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UFC: End of the Road for Magalhaes?


There were several exciting stoppages at UFC 162, but none more surprising than the 14-second knockout victory for veteran Anthony Perosh. The 41-year old Australian held just a 3-4 record in the octagon heading into his match against Vinny Magalhaes, who had plenty to say about his opponent. In a recent interview with F!ght Magazine, Magalhaes insisted that he belonged in the UFC fighting top-ranked opponents.

“The biggest thing to prove to myself is that I belong with the elite fighters. I should be fighting the elite fighters, which means fighting in the UFC. I just want to fight in the UFC period I don’t care if I’m fighting top-10, top-five opponents. If you’re in the UFC, you’re fighting top fighters and I just want to prove I belong in there. If I lose this fight I deserve to be cut. And I’ll be pretty honest actually, the way I performed in my last fight I could be cut right now. They didn’t have to give me this chance against Anthony Perosh. But the UFC gave me this chance and I want to prove I can be much better than I did last time. But I want to prove to myself that I can be in the UFC and that I belong there.”

Well lose the fight he did, and in emphatic fashion. A crisp right hand from Perosh in the very first striking exchange of the fight sent him crashing down to the canvas. He looked to pull guard, but the solid shots that “The Hippo” followed with were enough to end Vinny’s night quickly. Magalhaes was fighting in his native Brazil for the first time in mixed martial arts, and looked to erase his recent decision loss to Phil Davis from his mind. He appeared devastated as the doctors helped him back to his corner, and in a telling move he placed his gloves down on the mat before leaving the cage. Typically in the martial arts world, this action signifies retirement from competition. If this is truly his last foray into mixed martial arts, he leaves with a 1-4 record in the UFC following his time on “The Ultimate Fighter.”

Based on his grappling credentials, Magalhaes could continue to find success competing in Brazilian Jiu-Jitsu competitions internationally. For now at least, it appears his MMA career, or at least his UFC career, are over.


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  • Christopher Quiroga

    Another perfect example that being referred to strictly as a “jiu jitsu guy” in MMA is usually the same as saying “one-dimensional”. He gift-wrapped that one by leaning in towards Perosh’s power hand, basically showing a complete lack of any substantial or even fundamental striking skill. And it’s not like Perosh is an upper echelon fighter. It still surprises me how many fighters at the UFC level completely rely on their one strength without really addressing their obvious manifold weaknesses. As Demian Maia can attest to, that usually doesn’t end well. Unlike Magalhaes though, Maia has greatly improved his striking and overall MMA game. Being a BJJ specialist just doesn’t cut it anymore in high-level MMA. Vinny just isn’t anywhere near being a complete MMA fighter and therefore miles away from the top of the heap. He may want to stick to being a high-level BJJ practitioner. His cranium and its contents will thank him for it later.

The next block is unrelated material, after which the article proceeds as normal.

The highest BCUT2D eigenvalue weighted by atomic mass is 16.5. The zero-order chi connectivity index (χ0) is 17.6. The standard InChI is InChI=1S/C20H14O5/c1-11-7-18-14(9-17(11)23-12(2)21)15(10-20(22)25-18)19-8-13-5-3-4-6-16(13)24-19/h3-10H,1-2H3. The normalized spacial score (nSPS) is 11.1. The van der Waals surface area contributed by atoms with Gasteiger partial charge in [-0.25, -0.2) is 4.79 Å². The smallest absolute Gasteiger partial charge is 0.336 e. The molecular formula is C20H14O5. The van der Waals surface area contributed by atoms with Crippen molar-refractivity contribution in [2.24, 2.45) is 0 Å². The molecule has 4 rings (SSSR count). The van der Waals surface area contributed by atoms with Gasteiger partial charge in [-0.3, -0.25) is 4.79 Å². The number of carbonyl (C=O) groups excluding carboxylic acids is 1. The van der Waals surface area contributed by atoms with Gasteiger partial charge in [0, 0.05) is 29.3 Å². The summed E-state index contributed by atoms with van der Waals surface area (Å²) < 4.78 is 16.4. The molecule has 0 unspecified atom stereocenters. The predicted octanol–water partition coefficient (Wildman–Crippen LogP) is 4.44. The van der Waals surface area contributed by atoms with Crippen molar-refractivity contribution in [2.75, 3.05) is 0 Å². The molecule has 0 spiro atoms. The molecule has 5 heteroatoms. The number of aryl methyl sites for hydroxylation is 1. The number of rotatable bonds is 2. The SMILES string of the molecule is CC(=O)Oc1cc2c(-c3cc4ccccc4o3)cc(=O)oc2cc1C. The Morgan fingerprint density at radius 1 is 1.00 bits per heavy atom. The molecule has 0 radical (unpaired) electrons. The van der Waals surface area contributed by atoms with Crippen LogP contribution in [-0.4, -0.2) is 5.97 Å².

• Excellent points Christopher. Indeed far too many MMA fighters are lopsided in their training. One of the challenges I see is that many fighters in one or another martial art see the allure of MMA and want to be a part of it, so they add a dash of what ever they are missing with some cursory training and assume now they are a complete mixed martial artist. The best possible scenario, in my opinion, is to devote equal attention to training in the individual arts and then devote serious and thoughtful time to combining them in your own way. Along with this rushed approach to entering the MMA world more and more McDojos are starting to offer MMA specific courses, which I believe is essentially being training as a jack of all trades and master at none. In the end, any way you slice it, the time dedicated to balancing skill sets and expertise clearly pay dividends in the ring/octagon. Hopefully more trainers and fighters will take notice of this rushed trend and develop more cogent approaches to training in the arts.

      • Christopher Quiroga

        You raise a good point that the best way to become well rounded is take the time to study each discipline individually with experts, instead of the value-meal McDojo route. This also speaks to the importance of keeping other disciplines like boxing, jiu jitsu, karate, muy thai, and wrestling vibrant and successful at all levels of training and competition. And recent history, such as boxing’s decline in public opinion or wrestling being removed from the Olympics, shows that there is a lot of work to do and greater vigilance needed in the entire martial arts community (among fans, practitioners, professionals and promoters alike) to further these great arts.